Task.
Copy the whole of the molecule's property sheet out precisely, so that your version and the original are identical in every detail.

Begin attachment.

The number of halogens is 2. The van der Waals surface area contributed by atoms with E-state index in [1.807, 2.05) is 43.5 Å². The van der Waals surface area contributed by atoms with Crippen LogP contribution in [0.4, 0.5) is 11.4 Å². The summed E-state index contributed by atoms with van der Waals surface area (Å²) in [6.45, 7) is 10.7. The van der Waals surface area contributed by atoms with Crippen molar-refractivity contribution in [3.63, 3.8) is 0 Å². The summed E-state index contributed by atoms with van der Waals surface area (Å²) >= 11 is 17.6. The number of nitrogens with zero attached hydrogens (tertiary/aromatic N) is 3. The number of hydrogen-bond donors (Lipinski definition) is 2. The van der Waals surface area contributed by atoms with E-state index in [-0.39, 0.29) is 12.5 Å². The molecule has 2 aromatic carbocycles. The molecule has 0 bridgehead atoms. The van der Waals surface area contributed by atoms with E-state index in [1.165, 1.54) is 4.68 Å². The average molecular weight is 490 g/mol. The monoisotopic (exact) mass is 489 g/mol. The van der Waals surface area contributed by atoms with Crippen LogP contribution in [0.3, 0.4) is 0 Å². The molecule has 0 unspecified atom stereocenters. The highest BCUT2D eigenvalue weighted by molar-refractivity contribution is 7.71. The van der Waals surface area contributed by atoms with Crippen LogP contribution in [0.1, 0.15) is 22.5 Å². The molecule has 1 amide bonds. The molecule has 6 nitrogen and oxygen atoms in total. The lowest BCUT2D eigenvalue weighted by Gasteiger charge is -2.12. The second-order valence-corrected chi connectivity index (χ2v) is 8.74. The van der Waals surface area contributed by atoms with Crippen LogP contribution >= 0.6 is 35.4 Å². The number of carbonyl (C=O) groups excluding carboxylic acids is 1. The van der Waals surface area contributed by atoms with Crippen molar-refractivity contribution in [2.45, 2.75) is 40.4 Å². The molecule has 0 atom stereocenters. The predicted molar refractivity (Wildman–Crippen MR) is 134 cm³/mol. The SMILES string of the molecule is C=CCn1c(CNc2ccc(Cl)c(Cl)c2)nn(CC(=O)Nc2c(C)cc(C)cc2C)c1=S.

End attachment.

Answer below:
The number of halogens is 2. The van der Waals surface area contributed by atoms with E-state index in [1.807, 2.05) is 43.5 Å². The van der Waals surface area contributed by atoms with Crippen LogP contribution in [0.4, 0.5) is 11.4 Å². The summed E-state index contributed by atoms with van der Waals surface area (Å²) in [6.45, 7) is 10.7. The van der Waals surface area contributed by atoms with Crippen molar-refractivity contribution in [3.63, 3.8) is 0 Å². The summed E-state index contributed by atoms with van der Waals surface area (Å²) >= 11 is 17.6. The number of nitrogens with zero attached hydrogens (tertiary/aromatic N) is 3. The number of hydrogen-bond donors (Lipinski definition) is 2. The van der Waals surface area contributed by atoms with E-state index in [-0.39, 0.29) is 12.5 Å². The molecule has 2 aromatic carbocycles. The molecule has 0 bridgehead atoms. The van der Waals surface area contributed by atoms with E-state index in [1.165, 1.54) is 4.68 Å². The average molecular weight is 490 g/mol. The monoisotopic (exact) mass is 489 g/mol. The van der Waals surface area contributed by atoms with Crippen LogP contribution in [0.3, 0.4) is 0 Å². The molecule has 0 unspecified atom stereocenters. The highest BCUT2D eigenvalue weighted by molar-refractivity contribution is 7.71. The van der Waals surface area contributed by atoms with Crippen LogP contribution in [0.1, 0.15) is 22.5 Å². The molecule has 1 amide bonds. The molecule has 6 nitrogen and oxygen atoms in total. The lowest BCUT2D eigenvalue weighted by Gasteiger charge is -2.12. The second-order valence-corrected chi connectivity index (χ2v) is 8.74. The van der Waals surface area contributed by atoms with Crippen LogP contribution >= 0.6 is 35.4 Å². The number of carbonyl (C=O) groups excluding carboxylic acids is 1. The van der Waals surface area contributed by atoms with Crippen molar-refractivity contribution in [2.45, 2.75) is 40.4 Å². The molecule has 0 atom stereocenters. The predicted molar refractivity (Wildman–Crippen MR) is 134 cm³/mol. The SMILES string of the molecule is C=CCn1c(CNc2ccc(Cl)c(Cl)c2)nn(CC(=O)Nc2c(C)cc(C)cc2C)c1=S.